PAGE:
Returning empty arrays vs nulls

I could have said it better myself… thanks Wes.

Empty Arrays

Comments (11)

  1. Einar Hoest says:

    Well, why didn’t you? 😉

  2. Jerry Pisk says:

    I hope the CLR team won’t actually follow their own guidelines. Currently I can tell whether a web form didn’t include an input element (NameValueCollection.Get() will return null) from a request when the user didn’t fill it in (NameValueCollection.Get() will return will return an empty string). Now you may say I should use two different forms (which will differ by a single field) but why would I do that if I can reuse all the code except that single field (which is shown based on whather the user has enough rights to actually edit that particular field)? If I had no way to differentiate those two cases I wouldn’t know what error message to show the user (should I force somebody who doesn’t see the field to fill it out or should I allow people who have to fill it out to ignore the field?). Same applies to a lot of other cases, a Null XmlElement.GetAttribute() would mean the attribute is not there, empty string would show that the attribute is there but it’s an empty string. Nulls are valid values, no matter how difficult they may seem to few lazy developers. Btw if you so believe that no nulls should be returned, shouldn’t you apply the rule to anything that implements IEnumerable interface? Arrays are just one of many…

    As for Wes’ article:

    1. Reliability? Reliable code checks return values. If an object can be null (and CLR specs say any object reference can be null) then you need to check for nulls. Period. You could argue that 1/0 should evaluate to 0 so you wouldn’t throw an overflow exception and thus make your code more reliable.

    2. Simplicity? There are cases when a null object has a different meaning from an empty object.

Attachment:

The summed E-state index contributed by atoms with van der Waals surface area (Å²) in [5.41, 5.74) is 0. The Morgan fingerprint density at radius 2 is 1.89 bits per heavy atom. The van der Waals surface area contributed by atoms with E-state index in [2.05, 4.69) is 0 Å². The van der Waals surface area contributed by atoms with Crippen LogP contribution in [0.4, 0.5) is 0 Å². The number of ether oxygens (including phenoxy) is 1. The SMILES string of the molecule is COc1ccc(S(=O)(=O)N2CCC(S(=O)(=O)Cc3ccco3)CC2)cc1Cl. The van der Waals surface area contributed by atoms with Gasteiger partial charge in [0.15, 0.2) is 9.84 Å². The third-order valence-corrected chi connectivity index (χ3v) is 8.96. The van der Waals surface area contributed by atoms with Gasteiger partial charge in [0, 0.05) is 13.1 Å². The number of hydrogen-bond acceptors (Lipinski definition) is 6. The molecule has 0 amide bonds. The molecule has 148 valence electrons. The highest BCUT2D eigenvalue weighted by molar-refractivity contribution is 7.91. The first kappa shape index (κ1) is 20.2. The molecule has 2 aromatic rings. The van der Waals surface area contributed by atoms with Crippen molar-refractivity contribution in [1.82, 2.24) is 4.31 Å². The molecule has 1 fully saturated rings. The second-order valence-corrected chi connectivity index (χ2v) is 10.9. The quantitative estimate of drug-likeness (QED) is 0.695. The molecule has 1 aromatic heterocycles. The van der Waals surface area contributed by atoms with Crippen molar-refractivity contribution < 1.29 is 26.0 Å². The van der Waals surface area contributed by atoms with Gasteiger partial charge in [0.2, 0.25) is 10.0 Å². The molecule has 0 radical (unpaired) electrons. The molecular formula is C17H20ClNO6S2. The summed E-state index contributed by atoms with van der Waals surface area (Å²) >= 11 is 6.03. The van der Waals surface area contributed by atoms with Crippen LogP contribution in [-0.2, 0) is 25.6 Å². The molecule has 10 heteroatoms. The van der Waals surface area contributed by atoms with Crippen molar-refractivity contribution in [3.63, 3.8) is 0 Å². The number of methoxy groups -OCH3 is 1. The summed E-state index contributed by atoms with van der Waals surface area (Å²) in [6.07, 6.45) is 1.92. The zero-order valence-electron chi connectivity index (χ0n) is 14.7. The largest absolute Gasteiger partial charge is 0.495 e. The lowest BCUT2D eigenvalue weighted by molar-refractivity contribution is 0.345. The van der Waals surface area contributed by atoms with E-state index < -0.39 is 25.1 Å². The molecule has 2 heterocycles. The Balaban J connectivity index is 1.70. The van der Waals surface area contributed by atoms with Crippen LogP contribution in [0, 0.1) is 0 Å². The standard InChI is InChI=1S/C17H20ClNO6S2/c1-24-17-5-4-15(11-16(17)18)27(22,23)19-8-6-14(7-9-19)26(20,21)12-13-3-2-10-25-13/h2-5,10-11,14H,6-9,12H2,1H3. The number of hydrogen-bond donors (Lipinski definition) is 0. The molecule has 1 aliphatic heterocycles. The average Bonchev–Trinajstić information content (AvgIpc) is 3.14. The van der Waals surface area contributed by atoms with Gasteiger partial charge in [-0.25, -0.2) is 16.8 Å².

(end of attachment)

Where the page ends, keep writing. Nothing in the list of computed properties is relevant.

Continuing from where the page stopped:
3. How about NameValueCollection.GetValues() or IDictionary.Item? Should they return an empty array even for names that don’t exist in the collection/dictionary? I think not but apparently everybody thinks it should.

  3. Jerry Pisk says:

    IDictionary.Item isn’t the best example, even though if your dictionary has arrays of values or strings it still applies.

  4. Paolo Molaro says:

    The same issue was discussed on the Mono mailing lists a few weeks ago, with the same suggestion to return arrays stored in static fields to avoid the memory allocation hit. What the blog entry overlooks, though, is that, while empty strings and arrays are immutable in their contents (there is none!) they cannot be freely shared. The reason is that they can be locked. Sure it’s a generally stupid thing to lock empty strings or arrays, but so is not checking for null:-)

    So, is the MS people willing to document that the methods in mscorlib/System/etc can return static references when the result is an empty array or string? Without at least that warning in the documentation, returning static references as an optimization is bound to break some code (there is already code out there that depends on some string methods returning the interned empty string, even if it’s not documented, it would not be surprising the same kind of broken assumptions were made about methods returning arrays). Documenting that returned empty arrays may come from a static reference would help to clear things up.